We have bought an very unusual satirical broadside (AP.6.213.06): it attacks the unpopular Prime Minister John Stuart, third Earl of Bute (1713-1792). It’s written in the form of a letter from Beelzebub, or the Devil, to the Earl of Bute. At the top is a portrait of Lord Bute, which, unusually, is not a caricature but is a faithful representation of Allan Ramsay’s portrait of Bute, and there is an illustration of the Devil with a fork for a foot.
The letter suggests that, following Bute’s ‘diabolic’ conclusion of the peace with France in 1762 and the ‘master stroke’ of the cider tax, Bute should introduce taxes on other food and drink. Sarcastically, the writer asks, “for why should the Vulgar (who are no more than Brutes in your Opinion) have anything to Eat above Grass without paying Tribute to their Superiors?”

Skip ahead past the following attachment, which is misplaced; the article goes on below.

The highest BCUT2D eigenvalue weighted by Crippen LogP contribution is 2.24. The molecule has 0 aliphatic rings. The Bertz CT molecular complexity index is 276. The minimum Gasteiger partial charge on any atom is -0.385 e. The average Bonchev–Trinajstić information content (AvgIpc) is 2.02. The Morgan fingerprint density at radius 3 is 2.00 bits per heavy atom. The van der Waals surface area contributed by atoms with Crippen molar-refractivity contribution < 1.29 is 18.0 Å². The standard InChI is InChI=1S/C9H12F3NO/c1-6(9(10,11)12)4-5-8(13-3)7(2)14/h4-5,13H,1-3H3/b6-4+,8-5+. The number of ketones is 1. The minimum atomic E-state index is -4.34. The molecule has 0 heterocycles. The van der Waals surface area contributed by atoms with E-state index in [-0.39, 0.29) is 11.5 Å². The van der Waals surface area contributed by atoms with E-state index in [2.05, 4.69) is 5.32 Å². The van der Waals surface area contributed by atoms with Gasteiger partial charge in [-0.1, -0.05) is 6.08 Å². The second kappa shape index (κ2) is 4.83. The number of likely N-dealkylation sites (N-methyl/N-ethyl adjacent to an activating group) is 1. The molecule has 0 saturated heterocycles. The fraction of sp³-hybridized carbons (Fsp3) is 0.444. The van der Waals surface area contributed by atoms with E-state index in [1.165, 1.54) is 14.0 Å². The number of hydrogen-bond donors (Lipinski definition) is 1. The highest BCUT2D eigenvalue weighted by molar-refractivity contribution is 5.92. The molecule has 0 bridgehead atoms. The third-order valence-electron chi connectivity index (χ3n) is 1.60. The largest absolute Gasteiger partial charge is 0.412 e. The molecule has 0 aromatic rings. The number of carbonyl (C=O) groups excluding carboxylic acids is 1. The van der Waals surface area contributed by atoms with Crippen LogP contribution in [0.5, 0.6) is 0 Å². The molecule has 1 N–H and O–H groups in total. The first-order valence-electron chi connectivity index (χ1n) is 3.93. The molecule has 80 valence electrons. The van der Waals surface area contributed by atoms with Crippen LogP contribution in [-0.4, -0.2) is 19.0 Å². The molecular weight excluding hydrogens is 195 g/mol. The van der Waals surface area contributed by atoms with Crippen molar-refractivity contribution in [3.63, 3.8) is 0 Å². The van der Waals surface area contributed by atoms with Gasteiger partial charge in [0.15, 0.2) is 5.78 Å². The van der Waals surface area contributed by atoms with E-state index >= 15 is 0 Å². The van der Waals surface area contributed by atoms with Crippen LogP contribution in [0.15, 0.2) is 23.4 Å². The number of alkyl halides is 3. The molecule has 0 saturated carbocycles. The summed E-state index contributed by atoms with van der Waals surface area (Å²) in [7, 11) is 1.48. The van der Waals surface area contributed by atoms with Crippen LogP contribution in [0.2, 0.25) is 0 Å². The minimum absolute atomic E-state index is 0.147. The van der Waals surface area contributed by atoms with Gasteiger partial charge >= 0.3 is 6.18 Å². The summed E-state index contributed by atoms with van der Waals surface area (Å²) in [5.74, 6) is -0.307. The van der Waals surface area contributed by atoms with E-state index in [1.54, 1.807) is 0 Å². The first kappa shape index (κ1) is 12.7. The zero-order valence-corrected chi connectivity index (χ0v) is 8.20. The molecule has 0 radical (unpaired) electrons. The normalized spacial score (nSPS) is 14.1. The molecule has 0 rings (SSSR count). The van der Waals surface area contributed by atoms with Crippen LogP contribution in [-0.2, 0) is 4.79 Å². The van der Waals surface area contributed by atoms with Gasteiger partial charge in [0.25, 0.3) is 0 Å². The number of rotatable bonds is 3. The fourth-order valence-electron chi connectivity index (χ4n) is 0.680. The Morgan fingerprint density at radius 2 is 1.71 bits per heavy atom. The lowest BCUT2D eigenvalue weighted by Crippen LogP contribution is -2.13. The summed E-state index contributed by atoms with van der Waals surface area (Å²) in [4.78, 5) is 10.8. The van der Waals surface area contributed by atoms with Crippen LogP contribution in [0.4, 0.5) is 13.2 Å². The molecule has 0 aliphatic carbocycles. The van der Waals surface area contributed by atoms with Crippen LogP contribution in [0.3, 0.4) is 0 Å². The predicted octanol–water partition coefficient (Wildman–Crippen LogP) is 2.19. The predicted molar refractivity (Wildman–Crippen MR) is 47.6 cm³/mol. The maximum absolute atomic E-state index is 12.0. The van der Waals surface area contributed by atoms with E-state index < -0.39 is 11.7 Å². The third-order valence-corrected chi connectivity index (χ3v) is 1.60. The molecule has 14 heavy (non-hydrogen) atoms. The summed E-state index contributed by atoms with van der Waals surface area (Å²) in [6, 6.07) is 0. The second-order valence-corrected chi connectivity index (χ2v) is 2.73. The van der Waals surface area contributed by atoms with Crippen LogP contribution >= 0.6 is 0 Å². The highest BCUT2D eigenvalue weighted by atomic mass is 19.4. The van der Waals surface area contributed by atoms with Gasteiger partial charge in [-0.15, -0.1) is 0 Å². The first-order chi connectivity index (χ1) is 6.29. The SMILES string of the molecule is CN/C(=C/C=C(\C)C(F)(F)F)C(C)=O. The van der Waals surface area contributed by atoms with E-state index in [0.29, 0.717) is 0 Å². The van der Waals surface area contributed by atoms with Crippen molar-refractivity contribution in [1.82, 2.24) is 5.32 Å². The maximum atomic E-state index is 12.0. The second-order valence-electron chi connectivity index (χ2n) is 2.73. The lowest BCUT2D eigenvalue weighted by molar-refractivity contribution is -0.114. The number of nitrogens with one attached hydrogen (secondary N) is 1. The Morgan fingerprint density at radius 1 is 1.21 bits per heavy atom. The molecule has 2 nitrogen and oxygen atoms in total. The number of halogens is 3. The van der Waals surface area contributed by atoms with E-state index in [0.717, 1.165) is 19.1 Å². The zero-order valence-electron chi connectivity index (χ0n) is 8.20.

The cider tax had actually been proposed by Bute’s Chancellor of the Exchequer as a means of paying off the government’s debts that it had accrued whilst waging the Seven Years War. It was passed on 1 April 1763 and became a huge bone of contention because it gave excise men the right to search private dwellings. Riots broke out in the West Country and in the streets of London, where Lord Bute’s windows were smashed.
This broadside, dated “Pandemonium 1st April 1763“, was part of the protest against Bute and his government. His opponents did not have long to wait to see Bute’s downfall. Only 8 days after the bill was passed Bute had resigned from office. The cider tax was eventually repealed in 1765, but Bute remained the target of satirists throughout the 1760s, being suspected of influencing the government from behind the scenes.
Find out more about the Earl of Bute in the Oxford Dictionary of National Biography (accessible through NLS Licensed Digital Collections).